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Oil has nothing to do with the Syrian Tragedy. The primary “driver” is the medieval political absolutism exploited and sustained by Putin, Assad, and Khamenei, each of whom relies on feudalism to keep themselves in business.

Note that Putin put $52 billion into the Winter Olympics at Sochi. What Putin has put into Syrian humanitarian aid: $0.00.

Obvious pacifism in the Obama Administration has been balanced some by weakening Putin’s own ability to prosecute his chosen enemies across time and in intensity. The in-and-out demonstration of power in Syria may reflect that reality, although the show worked well in Moscow.  The stalling of the incursion into Ukraine through Crimea also attests to the Russian Federation’s underlying fragility. However, Russia remains a nuclear power, a newly militarized (revived in that aspect) and nationalist state, and a little unpredictable. It may be for that reason that “diplomacy” rather than “confrontation” has so far defined the western limits of engagement in Syria.

No one knows today how it will end, but I believe the west may look back on this period with immense shame for not having done more to block “Moscow, Damascus, Tehran” while pulling Syria — and Syrians — out of the medieval mode and into a modern politics. Results of related efforts on the battlefield appear to me to have been mixed, although one may credit Assad with the incubation of ISIS through the election to bomb other targets and leave Baghdadi’s enterprise to develop.

The themes are now tangled but still coalesce around “medieval vs modern”.

What is “medieval” now?

And what is modern?

Although BackChannels has frequently paired “medieval” with “absolute power” — and as much seems so — it may be more worthwhile at this point to travel into the 21st Century image of deeply medieval political worlds.

BackChannels readers will get to Riyadh, but let’s start with Moscow.

I have used the term in my own work, as well, and I define sistema as a style of exercising power that turns the country’s people into temporary operating resources, against their wills and in breach of their rights.  Sistema is a deep-seated facet of Russian culture that goes beyond politics and ideology, and it will persist long after Putin’s rule has ended.  Sistema combines the idea that the state should enjoy unlimited access to all national resources, public or private, with a kind of permanent state of emergency in which every level of society — businesses, social and ethnic groups, powerful clans, and even criminal gangs — is drafted into solving what the Kremlin labels “urgent state problems.”  Under Putin, sistema has become a method for making deals among businesses, powerful players, and the people.  Business has not taken over the state, nor vice versa; the two have merged in a union of total and seamless corruption.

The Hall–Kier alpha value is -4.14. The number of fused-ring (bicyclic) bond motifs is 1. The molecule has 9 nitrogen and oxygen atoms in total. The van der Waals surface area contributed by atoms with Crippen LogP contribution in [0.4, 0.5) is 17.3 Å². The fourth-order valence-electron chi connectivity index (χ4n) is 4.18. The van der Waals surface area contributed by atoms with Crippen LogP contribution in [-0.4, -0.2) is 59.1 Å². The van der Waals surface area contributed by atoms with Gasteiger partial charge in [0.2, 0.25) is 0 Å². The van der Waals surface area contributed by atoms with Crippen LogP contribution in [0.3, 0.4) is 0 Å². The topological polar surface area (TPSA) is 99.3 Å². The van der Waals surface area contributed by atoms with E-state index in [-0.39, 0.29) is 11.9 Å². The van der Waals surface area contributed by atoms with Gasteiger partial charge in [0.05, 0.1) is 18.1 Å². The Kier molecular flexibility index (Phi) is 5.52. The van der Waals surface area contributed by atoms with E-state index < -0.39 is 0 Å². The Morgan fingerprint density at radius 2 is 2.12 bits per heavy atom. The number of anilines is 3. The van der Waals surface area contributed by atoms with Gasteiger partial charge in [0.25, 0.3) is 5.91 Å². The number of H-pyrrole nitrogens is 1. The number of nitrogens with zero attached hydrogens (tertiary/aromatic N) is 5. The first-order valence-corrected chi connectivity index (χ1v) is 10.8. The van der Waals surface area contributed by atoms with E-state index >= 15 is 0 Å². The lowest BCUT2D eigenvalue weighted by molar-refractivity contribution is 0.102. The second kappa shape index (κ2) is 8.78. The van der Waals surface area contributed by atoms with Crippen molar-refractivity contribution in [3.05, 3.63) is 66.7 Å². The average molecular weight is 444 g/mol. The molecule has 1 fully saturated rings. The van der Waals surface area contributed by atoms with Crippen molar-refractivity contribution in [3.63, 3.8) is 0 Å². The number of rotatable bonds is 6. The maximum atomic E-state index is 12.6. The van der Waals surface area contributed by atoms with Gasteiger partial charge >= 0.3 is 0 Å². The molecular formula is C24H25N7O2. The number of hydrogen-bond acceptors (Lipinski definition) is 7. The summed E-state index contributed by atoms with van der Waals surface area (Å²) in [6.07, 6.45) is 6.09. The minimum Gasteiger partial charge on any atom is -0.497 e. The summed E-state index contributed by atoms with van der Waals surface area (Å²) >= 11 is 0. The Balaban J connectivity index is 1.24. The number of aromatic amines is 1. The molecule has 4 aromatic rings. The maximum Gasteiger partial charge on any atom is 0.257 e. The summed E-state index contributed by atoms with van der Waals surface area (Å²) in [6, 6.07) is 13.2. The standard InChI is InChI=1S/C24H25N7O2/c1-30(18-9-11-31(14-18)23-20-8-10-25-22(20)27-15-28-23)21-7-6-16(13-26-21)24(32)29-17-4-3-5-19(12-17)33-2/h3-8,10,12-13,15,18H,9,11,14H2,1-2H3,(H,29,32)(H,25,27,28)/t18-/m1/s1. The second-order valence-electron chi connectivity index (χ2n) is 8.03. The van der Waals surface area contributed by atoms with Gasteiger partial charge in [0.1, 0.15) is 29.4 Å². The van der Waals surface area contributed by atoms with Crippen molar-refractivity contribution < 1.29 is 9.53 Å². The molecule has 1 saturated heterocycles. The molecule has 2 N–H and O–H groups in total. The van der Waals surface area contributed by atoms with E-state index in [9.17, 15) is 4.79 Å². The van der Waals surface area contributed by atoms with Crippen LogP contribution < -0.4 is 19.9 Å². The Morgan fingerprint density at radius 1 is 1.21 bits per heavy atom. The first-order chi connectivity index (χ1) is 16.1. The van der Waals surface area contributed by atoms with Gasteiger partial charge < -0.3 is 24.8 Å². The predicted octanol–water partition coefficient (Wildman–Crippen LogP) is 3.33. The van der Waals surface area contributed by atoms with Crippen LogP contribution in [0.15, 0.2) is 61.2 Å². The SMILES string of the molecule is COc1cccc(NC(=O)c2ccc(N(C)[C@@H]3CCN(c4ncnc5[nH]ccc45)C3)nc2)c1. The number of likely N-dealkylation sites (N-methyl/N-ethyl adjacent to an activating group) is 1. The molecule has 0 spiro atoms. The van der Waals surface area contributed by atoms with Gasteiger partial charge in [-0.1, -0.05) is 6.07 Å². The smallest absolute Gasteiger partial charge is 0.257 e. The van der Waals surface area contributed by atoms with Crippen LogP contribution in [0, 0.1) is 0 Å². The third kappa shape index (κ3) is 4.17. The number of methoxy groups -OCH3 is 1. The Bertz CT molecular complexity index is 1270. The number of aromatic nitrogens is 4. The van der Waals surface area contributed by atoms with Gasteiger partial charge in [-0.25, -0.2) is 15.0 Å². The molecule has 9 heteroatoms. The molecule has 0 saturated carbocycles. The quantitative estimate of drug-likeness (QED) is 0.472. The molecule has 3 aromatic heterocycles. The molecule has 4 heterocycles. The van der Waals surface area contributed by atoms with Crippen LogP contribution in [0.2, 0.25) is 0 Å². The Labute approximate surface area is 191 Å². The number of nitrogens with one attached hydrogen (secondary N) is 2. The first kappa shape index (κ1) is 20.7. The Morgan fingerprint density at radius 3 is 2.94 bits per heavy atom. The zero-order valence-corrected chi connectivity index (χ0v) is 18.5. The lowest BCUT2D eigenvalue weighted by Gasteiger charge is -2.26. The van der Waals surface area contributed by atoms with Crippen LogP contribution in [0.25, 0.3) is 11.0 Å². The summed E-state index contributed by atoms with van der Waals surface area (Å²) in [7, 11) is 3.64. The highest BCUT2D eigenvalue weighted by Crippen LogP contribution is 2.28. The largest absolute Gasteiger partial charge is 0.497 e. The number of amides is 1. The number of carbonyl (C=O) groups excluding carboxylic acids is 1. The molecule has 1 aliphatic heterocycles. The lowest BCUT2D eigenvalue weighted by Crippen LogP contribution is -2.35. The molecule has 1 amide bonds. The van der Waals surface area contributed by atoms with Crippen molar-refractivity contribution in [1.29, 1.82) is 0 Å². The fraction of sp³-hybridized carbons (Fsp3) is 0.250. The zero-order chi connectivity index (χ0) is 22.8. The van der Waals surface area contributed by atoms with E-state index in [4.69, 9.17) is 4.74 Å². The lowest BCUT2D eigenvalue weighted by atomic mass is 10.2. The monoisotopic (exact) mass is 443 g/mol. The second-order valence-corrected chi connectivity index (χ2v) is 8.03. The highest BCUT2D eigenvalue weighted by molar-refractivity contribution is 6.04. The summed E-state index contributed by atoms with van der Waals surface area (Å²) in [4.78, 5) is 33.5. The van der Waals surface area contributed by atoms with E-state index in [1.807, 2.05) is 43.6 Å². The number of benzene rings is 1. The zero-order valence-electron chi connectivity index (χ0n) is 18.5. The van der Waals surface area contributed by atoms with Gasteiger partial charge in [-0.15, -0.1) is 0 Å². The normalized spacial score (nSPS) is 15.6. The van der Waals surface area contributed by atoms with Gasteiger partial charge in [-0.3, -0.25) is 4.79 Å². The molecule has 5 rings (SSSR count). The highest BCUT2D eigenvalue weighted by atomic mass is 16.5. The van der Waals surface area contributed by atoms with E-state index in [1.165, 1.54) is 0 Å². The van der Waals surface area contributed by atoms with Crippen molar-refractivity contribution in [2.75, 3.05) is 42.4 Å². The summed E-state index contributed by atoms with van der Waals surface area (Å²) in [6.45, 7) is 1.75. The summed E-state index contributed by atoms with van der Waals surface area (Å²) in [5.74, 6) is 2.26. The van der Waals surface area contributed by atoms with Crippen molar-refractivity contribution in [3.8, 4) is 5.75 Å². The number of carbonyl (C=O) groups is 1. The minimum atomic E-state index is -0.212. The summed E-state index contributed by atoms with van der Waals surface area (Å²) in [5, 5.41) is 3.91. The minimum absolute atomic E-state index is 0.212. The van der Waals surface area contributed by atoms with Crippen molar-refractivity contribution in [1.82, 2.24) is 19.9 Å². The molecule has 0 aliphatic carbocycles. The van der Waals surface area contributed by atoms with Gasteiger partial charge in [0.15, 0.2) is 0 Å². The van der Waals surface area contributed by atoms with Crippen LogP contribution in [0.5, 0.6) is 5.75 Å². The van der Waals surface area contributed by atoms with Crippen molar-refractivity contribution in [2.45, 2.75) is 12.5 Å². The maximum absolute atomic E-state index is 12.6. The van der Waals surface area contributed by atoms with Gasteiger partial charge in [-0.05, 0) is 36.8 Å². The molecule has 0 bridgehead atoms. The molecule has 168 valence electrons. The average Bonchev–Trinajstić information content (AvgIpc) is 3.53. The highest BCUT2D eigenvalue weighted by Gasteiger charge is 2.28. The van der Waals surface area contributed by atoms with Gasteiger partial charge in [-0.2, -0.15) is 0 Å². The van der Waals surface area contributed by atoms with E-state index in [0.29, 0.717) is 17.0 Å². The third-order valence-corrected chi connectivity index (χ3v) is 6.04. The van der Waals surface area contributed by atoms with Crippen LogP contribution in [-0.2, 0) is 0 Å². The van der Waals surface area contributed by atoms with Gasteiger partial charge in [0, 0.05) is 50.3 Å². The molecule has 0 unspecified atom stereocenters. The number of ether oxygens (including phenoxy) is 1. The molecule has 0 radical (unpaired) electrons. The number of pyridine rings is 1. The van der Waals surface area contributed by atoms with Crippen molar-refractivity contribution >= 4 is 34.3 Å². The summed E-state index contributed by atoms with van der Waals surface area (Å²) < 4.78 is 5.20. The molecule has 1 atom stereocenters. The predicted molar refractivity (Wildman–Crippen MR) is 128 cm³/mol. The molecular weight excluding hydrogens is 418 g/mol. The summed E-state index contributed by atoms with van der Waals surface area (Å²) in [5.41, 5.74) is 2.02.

Pavlovsky, Gleb.  “Russian Politics Under Putin: The System Will Outlast the Master.” Foreign Affairs, May / June 2016 (10-17).

Q: What are the roots of Putin’s ideological worldview?

A: By the beginning of the 1990s Putin had developed almost all the ideas he espouses today. He’d only just started working in St Petersburg, but if we look at documentary recordings of the time, we see that he already had a whole series of attitudes concerning, for example, the idea that Russia’s system of administration should be a unitarian, centralized state, and also his condoning the chinovniki [bureaucrats] taking bribes. That surprised many people, but it’s undeniable that he took a positive view of this. He even shared—and repeated—the scandalous thesis of the then mayor of Moscow, Gavril Popov, that bureaucrats had the right to a commission on contracts.

Pavlovksy, Gleb (Interviewee) and Tom Parfitt (Interviewer).  “Putin’s World Outlook.”  New Left Review, 88, July-August 2014.

And here’s an image from the modern world according to Andy of Mayberry:

Posted to YouTube May 22, 2012.

The “Syrian Tragedy” — I don’t know what else to call it, for it represents in its various facets a bitter revolution, a (medieval) tyrant’s assertions about a family’s outright control and ownership of a state, a civil war but one complicated by multiple sides and the political “flavors” preferred — conveniently, earnestly, momentarily — by the roving bands of the hours — but it is most certainly the result of a consecrated villainy fit to the absence of conscience and the bloody caprice of the worst of kings and emperors of history.

Once tweeted: “Putin, Assad, Khamenei — together they are defending absolute power.”

Pavlosky, in the Foreign Affairs article cited, notes of Putin’s inner circle, “Transformed from a campaign committee into a presidential entourage, the team has changed only marginally in its composition.  These are people who have never once told Putin, “You can’t do that” (p. 12).

In light of that observation, it might be worth taking another look at Andy and Opie and the difference between a quarter earned and three “just because”.

Cited and Related Reference

Pavlovksy, Gleb (Interviewee) and Tom Parfitt (Interviewer).  “Putin’s World Outlook.”  New Left Review, 88, July-August 2014.

Pavlovsky, Gleb.  “Russian Politics Under Putin: The System Will Outlast the Master.” Foreign Affairs, May / June 2016 (10-17).

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